There are reportedly “major concerns” among European regulatory officials about the ability to hire specialized staff to help regulate crypto.
Authorities worry about how they will be able to supervise digital asset markets. José Manuel Campa, chair of the European Banking Authority, said that organization also had concerns about planning for new powers, since it won’t know what coins it will supervise until closer to 2025 when the new crypto regulations in Europe will take effect.
Campa has said there are already big problems with retention of talent, especially with technology, crypto and digitization issues, according to a Financial Times (FT) report.
The EBA, based in Paris, was established after the financial crisis to ensure Europe’s banks had sufficient capital for future problems. It is tasked with supervising “significant” tokens used as a means of payment.
Authorities around the world have been challenged to create regulation and regulators that effectively and fairly supervise these emerging digital coins. Banks, FinTechs and consultancies have been trying to position themselves well by hiring cryptocurrency experts to come work for them and ensue their compliance with developing regulation. This is complicated by the issue of inflation, which has added more wage demands and sent employees looking for ways to offset their cost-of-living increases.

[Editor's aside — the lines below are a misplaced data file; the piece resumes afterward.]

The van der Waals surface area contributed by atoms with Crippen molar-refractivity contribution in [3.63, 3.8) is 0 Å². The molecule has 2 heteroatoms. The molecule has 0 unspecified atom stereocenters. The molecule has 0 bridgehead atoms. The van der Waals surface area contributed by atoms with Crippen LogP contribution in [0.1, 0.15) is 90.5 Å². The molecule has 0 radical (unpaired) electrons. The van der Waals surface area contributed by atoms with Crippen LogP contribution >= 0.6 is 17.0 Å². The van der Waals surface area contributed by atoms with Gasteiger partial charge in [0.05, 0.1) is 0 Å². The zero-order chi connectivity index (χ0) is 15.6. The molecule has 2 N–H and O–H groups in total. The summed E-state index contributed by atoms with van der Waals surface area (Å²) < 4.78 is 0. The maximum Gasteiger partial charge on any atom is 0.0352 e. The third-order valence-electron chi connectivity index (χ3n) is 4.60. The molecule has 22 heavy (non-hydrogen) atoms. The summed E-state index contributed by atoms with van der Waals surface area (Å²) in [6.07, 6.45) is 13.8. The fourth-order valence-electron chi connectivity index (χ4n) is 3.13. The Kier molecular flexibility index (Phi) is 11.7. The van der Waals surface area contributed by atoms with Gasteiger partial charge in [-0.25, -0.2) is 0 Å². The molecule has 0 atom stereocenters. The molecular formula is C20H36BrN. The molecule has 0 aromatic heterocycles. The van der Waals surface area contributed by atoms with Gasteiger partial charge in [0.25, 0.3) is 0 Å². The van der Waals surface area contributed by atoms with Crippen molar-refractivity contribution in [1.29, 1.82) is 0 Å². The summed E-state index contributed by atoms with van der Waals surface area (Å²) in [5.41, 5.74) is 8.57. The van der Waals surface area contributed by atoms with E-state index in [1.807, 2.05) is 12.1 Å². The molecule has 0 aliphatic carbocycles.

As crypto regulation has become more of an issue across various sectors, PYMNTS wrote recently that the SEC has been dialing up its efforts against Coinbase. This has come with charges of insider trading against a former manager and two associates with the company.
The allegations are that the platform allowed US investors to trade digital assets which were actually securities, so they should’ve been registered that way.